Agriculture

Failure to grow GM crops may hurt UK farmers study

Adoption of GM crops in the UK could benefit farmers, consumers and the animal feed supply chain.
Failure to grow GM crops may hurt UK farmers study

Failure to give British farmers access to genetically modified (GM) crops could damage the future competitiveness of UK agriculture, claims a new report.

The independent study, commissioned by cereals levy body HGCA, has found that adoption of GM cereals and oilseeds crops in the UK could benefit farmers, consumers and the animal feed supply chain.

The report, published by researchers at Reading University, pulls together data from more than 170 publications, reports and studies into the use of the technology in the UK. It focuses on the science behind the technology, rather than consumer acceptability of GM products.

“We felt it was important to develop an independent evidence-base, free from distortion and speculation, to better prepare the industry for the implications of GM crop production, should the technology become available in the UK, ” said Dr Vicky Foster from HGCA.
According to the study, growing insecticide resistant (IR) maize and herbicide tolerant (HT) oilseed rape only delivered a positive impact on gross margins when farmers were under “continued pest and weed pressure situations”.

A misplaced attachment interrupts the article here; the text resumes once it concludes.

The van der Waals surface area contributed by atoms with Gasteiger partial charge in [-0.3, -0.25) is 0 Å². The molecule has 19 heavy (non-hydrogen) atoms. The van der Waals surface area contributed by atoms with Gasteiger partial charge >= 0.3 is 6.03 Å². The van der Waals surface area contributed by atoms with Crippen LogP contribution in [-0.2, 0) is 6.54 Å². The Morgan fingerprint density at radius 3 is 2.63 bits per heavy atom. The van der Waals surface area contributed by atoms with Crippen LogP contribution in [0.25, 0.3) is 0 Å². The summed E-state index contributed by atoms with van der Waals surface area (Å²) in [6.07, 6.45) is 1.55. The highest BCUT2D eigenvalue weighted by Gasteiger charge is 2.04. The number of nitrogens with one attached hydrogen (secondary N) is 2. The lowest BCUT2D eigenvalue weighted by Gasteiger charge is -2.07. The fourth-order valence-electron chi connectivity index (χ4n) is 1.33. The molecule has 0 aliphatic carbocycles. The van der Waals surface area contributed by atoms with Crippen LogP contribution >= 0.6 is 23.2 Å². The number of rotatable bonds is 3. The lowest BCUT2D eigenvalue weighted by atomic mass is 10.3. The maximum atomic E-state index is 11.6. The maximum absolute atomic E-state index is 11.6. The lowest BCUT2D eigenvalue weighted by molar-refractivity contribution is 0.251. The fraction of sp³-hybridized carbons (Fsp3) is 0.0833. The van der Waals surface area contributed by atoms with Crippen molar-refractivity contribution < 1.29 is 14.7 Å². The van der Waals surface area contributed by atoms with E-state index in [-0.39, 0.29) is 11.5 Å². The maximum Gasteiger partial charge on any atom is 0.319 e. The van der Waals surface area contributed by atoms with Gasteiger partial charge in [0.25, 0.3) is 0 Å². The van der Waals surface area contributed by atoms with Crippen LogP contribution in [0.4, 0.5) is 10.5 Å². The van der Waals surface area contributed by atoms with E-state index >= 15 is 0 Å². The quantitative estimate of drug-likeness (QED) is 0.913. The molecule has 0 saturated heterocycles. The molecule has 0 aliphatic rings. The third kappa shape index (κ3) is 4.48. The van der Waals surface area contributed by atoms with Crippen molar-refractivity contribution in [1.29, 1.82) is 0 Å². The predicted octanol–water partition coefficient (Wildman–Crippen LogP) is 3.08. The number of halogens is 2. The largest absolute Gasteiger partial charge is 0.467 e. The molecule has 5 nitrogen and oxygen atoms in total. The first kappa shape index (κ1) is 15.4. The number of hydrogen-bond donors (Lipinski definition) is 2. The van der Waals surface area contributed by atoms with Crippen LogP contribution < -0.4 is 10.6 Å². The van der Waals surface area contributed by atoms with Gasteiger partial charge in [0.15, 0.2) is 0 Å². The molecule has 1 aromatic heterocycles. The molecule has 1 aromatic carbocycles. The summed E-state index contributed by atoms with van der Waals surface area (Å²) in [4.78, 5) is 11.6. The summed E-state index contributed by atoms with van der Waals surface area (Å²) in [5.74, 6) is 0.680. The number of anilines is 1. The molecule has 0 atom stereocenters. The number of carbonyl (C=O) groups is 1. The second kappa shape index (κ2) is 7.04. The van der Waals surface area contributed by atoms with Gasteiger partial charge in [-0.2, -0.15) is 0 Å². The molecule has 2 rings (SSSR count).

In severe pest and weed situations, gross margins could increase by up to 15.2 percent for continuous IR maize, 16.6 percent for continuous HT oilseed rape and 10.2 percent for HT rape in a four-crop rotation.

The growth of these GM crops would also produce a cleaner crop, improve soil condition and reduce weed burden returned to the land, said the study.

Environmental impact of GM crops was studied in relation to evidence from countries already using the technology.

Researchers said HT and IR traits in crops reduced the amount of active ingredients applied in crop production, but with HT crops there was a risk of herbicide resistant weeds developing.

They also reduced the frequency of farm machinery usage, thus lowering soil erosion and increasing soil moisture retention, as well as reducing fuel use and greenhouse gas emissions.

However, Dr Foster said ultimately the viability of growing GM crops would depend on consumer demand.

She said, “We live in a market economy and farmers and processors are reliant on consumer demand for their products. Although this study demonstrates there would be tangible benefits to farmers and the environment in certain GM crop production scenarios, ultimately the decision rests in the hands of the consumer.”

This is a view shared by the Scottish Government who have repeatedly said they are not in favour of GM crops being grown in Scotland due to a lack of customer demand.

Responding to the study, a government spokeswoman said, “We will consider the findings of this report, but note that it recognises we live in a market economy and that there has to be a demand for the products our farmers produce.

“There is no evidence of significant demand for GM products by Scottish consumers, and to grow GM crops in Scotland would damage our clean and green brand.” 

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